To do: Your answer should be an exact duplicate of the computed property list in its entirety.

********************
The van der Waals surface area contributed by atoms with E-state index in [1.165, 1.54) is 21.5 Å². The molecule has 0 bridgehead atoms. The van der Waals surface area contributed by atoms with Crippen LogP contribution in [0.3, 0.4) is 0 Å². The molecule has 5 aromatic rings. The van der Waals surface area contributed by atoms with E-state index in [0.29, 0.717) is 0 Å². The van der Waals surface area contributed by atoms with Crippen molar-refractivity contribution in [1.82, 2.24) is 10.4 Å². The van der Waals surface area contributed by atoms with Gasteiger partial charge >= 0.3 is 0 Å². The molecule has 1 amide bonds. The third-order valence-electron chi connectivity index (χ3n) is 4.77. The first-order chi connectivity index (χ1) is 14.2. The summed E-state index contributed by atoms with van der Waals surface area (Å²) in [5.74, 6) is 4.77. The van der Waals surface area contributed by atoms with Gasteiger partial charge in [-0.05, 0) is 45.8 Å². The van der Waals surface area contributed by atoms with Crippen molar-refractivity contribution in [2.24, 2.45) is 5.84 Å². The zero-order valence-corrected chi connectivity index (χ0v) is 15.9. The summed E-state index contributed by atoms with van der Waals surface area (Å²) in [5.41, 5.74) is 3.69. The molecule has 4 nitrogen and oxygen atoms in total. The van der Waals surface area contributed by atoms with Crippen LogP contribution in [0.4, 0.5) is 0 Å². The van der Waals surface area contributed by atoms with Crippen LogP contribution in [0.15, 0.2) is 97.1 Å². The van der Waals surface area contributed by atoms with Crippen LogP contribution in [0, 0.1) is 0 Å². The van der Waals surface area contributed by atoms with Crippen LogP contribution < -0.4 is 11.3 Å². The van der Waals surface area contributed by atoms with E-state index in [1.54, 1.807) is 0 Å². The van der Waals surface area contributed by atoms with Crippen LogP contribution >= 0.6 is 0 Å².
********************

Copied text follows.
The van der Waals surface area contributed by atoms with E-state index in [1.165, 1.54) is 21.5 Å². The molecule has 0 bridgehead atoms. The van der Waals surface area contributed by atoms with Crippen LogP contribution in [0.3, 0.4) is 0 Å². The molecule has 5 aromatic rings. The van der Waals surface area contributed by atoms with E-state index in [0.29, 0.717) is 0 Å². The van der Waals surface area contributed by atoms with Crippen molar-refractivity contribution in [1.82, 2.24) is 10.4 Å². The van der Waals surface area contributed by atoms with Gasteiger partial charge >= 0.3 is 0 Å². The molecule has 1 amide bonds. The third-order valence-electron chi connectivity index (χ3n) is 4.77. The first-order chi connectivity index (χ1) is 14.2. The summed E-state index contributed by atoms with van der Waals surface area (Å²) in [5.74, 6) is 4.77. The van der Waals surface area contributed by atoms with Gasteiger partial charge in [-0.05, 0) is 45.8 Å². The van der Waals surface area contributed by atoms with Crippen molar-refractivity contribution in [2.24, 2.45) is 5.84 Å². The zero-order valence-corrected chi connectivity index (χ0v) is 15.9. The summed E-state index contributed by atoms with van der Waals surface area (Å²) in [5.41, 5.74) is 3.69. The molecule has 4 nitrogen and oxygen atoms in total. The van der Waals surface area contributed by atoms with Crippen LogP contribution in [0.4, 0.5) is 0 Å². The van der Waals surface area contributed by atoms with Crippen LogP contribution in [0.15, 0.2) is 97.1 Å². The van der Waals surface area contributed by atoms with Crippen LogP contribution in [0, 0.1) is 0 Å². The van der Waals surface area contributed by atoms with Crippen LogP contribution < -0.4 is 11.3 Å². The van der Waals surface area contributed by atoms with E-state index in [1.54, 1.807) is 0 Å². The van der Waals surface area contributed by atoms with Crippen LogP contribution >= 0.6 is 0 Å².